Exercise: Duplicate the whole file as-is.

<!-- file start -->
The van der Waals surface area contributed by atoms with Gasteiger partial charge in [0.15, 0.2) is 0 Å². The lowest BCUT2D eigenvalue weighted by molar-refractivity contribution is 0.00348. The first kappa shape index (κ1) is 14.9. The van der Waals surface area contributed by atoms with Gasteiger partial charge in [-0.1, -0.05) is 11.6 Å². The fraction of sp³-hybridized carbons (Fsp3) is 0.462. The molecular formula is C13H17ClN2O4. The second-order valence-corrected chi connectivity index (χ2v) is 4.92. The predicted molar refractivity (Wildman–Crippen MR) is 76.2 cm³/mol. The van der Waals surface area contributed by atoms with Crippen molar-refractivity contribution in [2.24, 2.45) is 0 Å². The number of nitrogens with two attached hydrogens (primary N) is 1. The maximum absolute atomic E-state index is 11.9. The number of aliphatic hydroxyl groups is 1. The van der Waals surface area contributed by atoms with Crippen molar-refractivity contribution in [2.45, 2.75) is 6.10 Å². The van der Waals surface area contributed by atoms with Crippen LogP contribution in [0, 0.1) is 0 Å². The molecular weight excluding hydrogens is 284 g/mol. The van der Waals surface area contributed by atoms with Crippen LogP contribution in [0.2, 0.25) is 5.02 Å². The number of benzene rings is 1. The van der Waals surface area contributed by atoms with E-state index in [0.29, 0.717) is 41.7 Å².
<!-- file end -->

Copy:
The van der Waals surface area contributed by atoms with Gasteiger partial charge in [0.15, 0.2) is 0 Å². The lowest BCUT2D eigenvalue weighted by molar-refractivity contribution is 0.00348. The first kappa shape index (κ1) is 14.9. The van der Waals surface area contributed by atoms with Gasteiger partial charge in [-0.1, -0.05) is 11.6 Å². The fraction of sp³-hybridized carbons (Fsp3) is 0.462. The molecular formula is C13H17ClN2O4. The second-order valence-corrected chi connectivity index (χ2v) is 4.92. The predicted molar refractivity (Wildman–Crippen MR) is 76.2 cm³/mol. The van der Waals surface area contributed by atoms with Crippen molar-refractivity contribution in [2.24, 2.45) is 0 Å². The number of nitrogens with two attached hydrogens (primary N) is 1. The maximum absolute atomic E-state index is 11.9. The number of aliphatic hydroxyl groups is 1. The van der Waals surface area contributed by atoms with Crippen molar-refractivity contribution in [2.45, 2.75) is 6.10 Å². The van der Waals surface area contributed by atoms with Crippen LogP contribution in [0, 0.1) is 0 Å². The molecular weight excluding hydrogens is 284 g/mol. The van der Waals surface area contributed by atoms with Crippen LogP contribution in [0.2, 0.25) is 5.02 Å². The number of benzene rings is 1. The van der Waals surface area contributed by atoms with E-state index in [0.29, 0.717) is 41.7 Å².